“Love Conquers Hate” is the headline on this week's edition of the Wilson County News in Floresville.

But more than ink on paper, this is living history, lovingly written by people who lost friends and neighbors in the Sutherland Springs massacre on Sunday.

As they worked to write powerful words, they grieved along with those they serve.

As chaos swirled around First Baptist Church in the first moments after the shooting that claimed 26 lives and injured 20 more innocent victims, newspaper editor Nannette Kilbey-Smith was broken-hearted and breaking news.

"There are multiple fatalities including children," Kilbey-Smith said as she described the scene on Facebook Live this past Sunday.

Hours later, she and her small town team published a powerful tribute. The headline they chose for the front page is a message found on a teddy bear left at a makeshift memorial.

"Do you want to believe evil exists? We have proof. But do you really want to see what love is? It's right here. It's right here," Kilbey-Smith said.

Here, where hurt has come to stay, the Wilson County News team is telling the stories that will become treasured keepsakes, words that will keep the memories of their friends alive.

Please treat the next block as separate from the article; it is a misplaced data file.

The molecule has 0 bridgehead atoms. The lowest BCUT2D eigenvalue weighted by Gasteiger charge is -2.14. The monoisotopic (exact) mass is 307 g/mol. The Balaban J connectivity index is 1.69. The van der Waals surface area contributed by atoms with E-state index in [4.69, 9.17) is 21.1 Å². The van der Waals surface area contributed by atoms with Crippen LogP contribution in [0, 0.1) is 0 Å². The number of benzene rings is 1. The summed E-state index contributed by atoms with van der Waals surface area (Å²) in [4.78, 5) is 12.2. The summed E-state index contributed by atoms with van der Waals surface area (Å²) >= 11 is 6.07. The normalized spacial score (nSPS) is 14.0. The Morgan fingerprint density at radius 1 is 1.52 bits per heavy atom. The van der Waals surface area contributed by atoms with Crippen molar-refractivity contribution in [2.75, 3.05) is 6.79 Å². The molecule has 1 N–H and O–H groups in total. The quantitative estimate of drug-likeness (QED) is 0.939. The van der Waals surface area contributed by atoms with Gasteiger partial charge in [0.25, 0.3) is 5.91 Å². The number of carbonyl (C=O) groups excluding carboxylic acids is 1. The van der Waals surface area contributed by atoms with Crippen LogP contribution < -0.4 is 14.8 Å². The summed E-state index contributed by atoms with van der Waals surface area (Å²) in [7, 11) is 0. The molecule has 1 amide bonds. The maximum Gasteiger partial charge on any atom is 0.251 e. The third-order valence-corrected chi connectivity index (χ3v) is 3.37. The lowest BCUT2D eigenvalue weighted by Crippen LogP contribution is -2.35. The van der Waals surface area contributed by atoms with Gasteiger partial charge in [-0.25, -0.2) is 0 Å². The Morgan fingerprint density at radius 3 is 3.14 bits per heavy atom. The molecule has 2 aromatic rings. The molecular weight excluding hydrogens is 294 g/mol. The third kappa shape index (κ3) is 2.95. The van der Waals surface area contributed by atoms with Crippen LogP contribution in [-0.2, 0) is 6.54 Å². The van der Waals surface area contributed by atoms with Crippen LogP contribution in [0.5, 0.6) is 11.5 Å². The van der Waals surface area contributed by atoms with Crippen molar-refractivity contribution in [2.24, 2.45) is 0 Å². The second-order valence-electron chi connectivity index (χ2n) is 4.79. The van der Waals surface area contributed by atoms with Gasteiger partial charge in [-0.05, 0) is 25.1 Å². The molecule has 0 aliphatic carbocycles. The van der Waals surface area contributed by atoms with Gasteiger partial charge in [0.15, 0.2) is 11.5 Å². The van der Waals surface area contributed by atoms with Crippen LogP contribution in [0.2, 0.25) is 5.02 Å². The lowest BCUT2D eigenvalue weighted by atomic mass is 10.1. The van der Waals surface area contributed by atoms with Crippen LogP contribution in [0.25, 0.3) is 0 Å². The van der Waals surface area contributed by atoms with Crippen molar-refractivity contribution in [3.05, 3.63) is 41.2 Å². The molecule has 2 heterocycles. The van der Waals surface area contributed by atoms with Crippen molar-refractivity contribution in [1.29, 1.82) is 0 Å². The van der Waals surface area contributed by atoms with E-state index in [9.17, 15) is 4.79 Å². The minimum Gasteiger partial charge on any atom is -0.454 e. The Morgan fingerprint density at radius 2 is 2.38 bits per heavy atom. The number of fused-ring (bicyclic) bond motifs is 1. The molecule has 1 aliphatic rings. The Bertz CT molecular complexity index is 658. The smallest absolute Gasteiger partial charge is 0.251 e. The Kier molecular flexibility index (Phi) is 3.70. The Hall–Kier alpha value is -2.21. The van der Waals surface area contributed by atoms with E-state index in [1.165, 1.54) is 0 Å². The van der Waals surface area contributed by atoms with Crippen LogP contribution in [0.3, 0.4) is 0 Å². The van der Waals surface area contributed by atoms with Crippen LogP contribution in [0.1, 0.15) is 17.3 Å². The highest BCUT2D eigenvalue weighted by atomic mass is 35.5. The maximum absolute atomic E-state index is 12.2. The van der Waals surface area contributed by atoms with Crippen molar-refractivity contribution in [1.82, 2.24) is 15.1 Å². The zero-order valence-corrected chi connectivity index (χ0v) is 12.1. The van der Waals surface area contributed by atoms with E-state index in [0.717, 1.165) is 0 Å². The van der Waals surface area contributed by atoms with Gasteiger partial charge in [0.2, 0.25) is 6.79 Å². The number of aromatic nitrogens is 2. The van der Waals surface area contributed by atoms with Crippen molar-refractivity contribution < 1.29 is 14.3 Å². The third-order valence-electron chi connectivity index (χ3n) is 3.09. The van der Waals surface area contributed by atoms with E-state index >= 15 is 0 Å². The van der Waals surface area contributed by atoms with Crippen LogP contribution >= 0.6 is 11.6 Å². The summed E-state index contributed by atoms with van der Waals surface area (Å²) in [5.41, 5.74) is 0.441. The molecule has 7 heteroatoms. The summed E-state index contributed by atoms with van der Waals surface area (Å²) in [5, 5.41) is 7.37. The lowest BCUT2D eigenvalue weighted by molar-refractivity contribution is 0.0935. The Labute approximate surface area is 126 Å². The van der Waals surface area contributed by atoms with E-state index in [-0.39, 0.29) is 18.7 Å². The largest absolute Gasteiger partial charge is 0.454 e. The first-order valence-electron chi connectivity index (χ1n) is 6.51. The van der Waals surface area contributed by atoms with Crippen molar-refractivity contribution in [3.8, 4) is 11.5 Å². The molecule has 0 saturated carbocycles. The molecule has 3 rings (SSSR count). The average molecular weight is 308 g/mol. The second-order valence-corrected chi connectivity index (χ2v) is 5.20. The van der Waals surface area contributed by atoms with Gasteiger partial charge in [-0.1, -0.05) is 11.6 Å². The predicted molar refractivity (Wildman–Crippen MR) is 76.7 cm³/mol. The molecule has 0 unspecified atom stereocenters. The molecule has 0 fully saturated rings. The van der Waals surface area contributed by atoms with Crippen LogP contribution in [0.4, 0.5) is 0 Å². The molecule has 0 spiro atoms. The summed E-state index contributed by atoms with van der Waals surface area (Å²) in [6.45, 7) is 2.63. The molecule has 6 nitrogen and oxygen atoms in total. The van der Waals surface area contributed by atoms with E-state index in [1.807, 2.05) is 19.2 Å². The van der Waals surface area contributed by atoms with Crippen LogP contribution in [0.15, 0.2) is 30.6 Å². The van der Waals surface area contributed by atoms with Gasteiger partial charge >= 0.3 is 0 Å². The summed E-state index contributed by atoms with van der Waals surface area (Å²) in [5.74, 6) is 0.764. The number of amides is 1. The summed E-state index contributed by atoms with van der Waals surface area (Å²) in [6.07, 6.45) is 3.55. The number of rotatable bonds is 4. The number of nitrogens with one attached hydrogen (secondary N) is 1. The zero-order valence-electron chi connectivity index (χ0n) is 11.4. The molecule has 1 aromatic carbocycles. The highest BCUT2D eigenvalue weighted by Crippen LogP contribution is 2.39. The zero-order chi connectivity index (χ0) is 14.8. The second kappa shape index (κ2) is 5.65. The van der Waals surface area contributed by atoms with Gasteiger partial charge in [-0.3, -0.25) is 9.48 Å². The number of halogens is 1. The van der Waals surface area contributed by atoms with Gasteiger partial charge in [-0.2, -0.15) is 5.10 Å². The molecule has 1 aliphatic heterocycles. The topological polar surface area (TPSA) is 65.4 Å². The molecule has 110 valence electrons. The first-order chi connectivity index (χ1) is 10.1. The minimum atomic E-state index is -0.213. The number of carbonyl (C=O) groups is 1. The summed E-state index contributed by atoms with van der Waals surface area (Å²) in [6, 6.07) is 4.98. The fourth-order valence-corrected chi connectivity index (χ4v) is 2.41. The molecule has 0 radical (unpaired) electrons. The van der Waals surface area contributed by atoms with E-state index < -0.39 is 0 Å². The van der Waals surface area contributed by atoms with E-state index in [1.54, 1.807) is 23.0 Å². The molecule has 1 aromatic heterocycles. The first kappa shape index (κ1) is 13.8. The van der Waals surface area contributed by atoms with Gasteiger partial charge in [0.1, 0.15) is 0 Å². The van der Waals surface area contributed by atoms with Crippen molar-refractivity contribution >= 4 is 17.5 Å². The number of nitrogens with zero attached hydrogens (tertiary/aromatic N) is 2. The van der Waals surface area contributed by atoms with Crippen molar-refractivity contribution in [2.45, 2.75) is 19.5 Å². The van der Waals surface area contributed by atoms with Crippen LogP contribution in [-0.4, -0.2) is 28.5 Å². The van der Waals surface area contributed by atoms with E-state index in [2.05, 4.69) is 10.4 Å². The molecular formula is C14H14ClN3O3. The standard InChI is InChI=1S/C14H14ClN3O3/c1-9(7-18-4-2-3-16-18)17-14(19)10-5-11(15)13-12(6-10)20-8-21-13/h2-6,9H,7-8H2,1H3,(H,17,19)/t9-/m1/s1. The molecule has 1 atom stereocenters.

"We want to mourn with everybody. We want to actually pray with everybody and take the time, but right now is not the time that we can do that," Kilbey-Smith said.

“Every morning I wake up and it's like, 'Oh my gosh, our friends are gone!' It really is happening,” publisher Elaine Kolodziej said. “It's your friends, your neighbors, your co-workers, people that your kids go to school with, people on the street, the guy across the street with a business. They're no longer here and it's raw. It's still so new, everybody is still trying to figure it out. It's just coping the best way we can. One day at a time, one minute at a time.”

“There's so many people that know all these people, and it's such a small community," said Kristen Weaver, the newspaper's director of operations. "I have a hard time wrapping my brain around that, as small as they are, how much we're all affected.”

“We want to use words that give honor and bless memories and help healing and provide compassion and sympathy," Kilbey-Smith added.

Kolodziej said that she hopes the white-hot glare of international publicity will teach the world that her home is a place full of heart.

“This is Texas," she said. "And I hope the world gets a better picture and gets to know Texas a little bit better."